MetalCast – the ultimate metal show

Myrkgrav interview; extra to Episode 178

30. October, 2010

Myrkgrav produces the kind of metal that evokes an imaginary panorama of Nordic beauty, complete with folkloric figures and local historical dramatis personae; a tuneful journey into another place, like all good music of this ilk. Is this just the heartwarming fancy of a contented rustic, or is it the product of some deeper inner conflict that sometimes claws its way to the surface accompanied by hellish shrieks? I talked with Lars Jensen, composer and creator of Myrkgrav:

Myrkgrav was created in 2003 as a one-man project, and you released the demo Fra Fjellheimen Kaller… in 2004. How was the sound of this demo for you?

Lars: Well that depends, if you would have asked the 17 year-old me how I felt about it at the time, it would have been with ecstatic enthusiasm I’d tell you about it. In hindsight though, I’d have to say it doesn’t sound like much of anything, neither foul nor fish, if you’d like. Bouncing from one genre extreme to the other, I guess you could say it’s relatively audible that it’s the product of a teenager. I can’t for the life of me understand how I managed to land a contract with it, but I’m glad I did and that the music evolved more in direction of what it sounds like today, instead of continuing on the path where for example “Under a thin veil of fog” left off.

The demo is described most usually as folk-tinged black metal. Did you always know that this was the type of music you would like to create?

Lars: That was the only thing I knew how to write at the time, it’s really nothing more spectacular to it than that when all comes to all. Nowadays I have to be honest and say that I don’t really listen to black metal anymore, but the writing musician part of me is lagging behind and there’s still a small influence of BM to be heard. Kind of ironic, when you think of it. The rest of the soundscape has however moved more in direction of folk music and will continue to do so in the time the project is still active, I think. As I picture it, metal and folk music will be the core, but everything around it is subject to change.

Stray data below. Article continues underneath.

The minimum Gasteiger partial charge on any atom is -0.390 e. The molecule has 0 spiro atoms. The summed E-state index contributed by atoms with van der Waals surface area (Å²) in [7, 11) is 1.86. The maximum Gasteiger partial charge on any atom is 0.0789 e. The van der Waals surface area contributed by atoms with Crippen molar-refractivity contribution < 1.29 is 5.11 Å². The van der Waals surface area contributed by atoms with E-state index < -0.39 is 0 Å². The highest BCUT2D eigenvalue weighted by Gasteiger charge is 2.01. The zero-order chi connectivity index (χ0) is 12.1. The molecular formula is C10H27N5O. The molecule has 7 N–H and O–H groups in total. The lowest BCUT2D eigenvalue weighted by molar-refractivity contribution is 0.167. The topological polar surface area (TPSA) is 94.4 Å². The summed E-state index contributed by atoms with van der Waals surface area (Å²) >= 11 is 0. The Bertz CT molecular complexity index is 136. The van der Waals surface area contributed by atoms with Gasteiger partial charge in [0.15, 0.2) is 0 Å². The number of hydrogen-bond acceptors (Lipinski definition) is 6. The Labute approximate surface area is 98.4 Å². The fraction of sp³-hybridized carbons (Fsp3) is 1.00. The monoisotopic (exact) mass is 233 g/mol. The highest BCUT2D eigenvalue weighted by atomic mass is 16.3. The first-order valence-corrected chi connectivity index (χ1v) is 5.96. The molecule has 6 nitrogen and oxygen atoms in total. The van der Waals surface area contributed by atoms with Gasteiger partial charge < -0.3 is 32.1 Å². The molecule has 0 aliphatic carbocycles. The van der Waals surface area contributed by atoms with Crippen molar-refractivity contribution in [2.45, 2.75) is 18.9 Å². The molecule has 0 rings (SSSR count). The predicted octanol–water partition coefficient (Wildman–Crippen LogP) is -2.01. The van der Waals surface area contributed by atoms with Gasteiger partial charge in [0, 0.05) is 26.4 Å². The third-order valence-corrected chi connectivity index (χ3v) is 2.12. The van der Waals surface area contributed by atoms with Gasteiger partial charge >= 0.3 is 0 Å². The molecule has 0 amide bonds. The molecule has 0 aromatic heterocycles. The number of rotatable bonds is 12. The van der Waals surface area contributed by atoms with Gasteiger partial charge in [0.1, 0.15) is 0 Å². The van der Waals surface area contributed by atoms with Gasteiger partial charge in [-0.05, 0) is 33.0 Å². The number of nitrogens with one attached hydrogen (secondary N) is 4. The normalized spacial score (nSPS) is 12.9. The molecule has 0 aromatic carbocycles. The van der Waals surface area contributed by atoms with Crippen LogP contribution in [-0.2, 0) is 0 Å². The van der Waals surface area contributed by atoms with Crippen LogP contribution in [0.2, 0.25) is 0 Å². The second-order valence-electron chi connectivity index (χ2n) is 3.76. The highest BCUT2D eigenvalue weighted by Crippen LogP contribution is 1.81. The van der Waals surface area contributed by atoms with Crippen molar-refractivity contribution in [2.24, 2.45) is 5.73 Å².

The demo was subsequently distributed by Det Germanske Folket Records, and in 2006 you released your first full-length Trollskau, Skrømt og Kølabrenning. This is roughly translated as “Trollish Woods, Wraiths and Coalburning” – how did the subject matter of this album reflect the surroundings and circumstances in which you live?

Lars: The demo was never distributed anywhere, just to be clear on that part – I didn’t and don’t wish for it to be commonly available. Moving on. Back when I only had the instrumental part of the album worked out I didn’t really know where to look for inspiration in terms of lyrics. But when I thought of it, I had always loved digging out old books from my local area and reading stories from daily life back then. They faced such hardship every single day back then, but for them it was of course normal. There’s not a lot of information about such tales in modern popular culture, so I thought it to be perfect for Myrkgrav to blow some dust off of them and give them new life. Now, I live and have always lived where these stories take place, so I have a deeper connection to them than what I can expect others to have, but since Myrkgrav is my personal little project, it really doesn’t matter as long as it gives me some sort of personal gratification. I lucked out and people seem to like my little lyrical niche, but I wouldn’t have changed it even if they didn’t.

On the full-length you worked with “session members” including Espen Hammer on bass guitars and also Benita Eriksdatter for a female voice. Was it difficult involving others in what was originally a personal solo project?

Lars: Absolutely not. I know my own limits in terms of what I simply don’t have the ability to do as a musician, and rather than try to make something half-assed out of it by forcing myself to lay down the tracks, the end result will be far, far better if I allow, encourage, people I know can bring it to another level to take part. I can’t imagine the album without Sindre’s amazing choirs and vocal harmonies, he really took something that stripped down is relatively mediocre (like De to spellemenn) and made it into one of the most played tracks on the record instead. Kudos to him!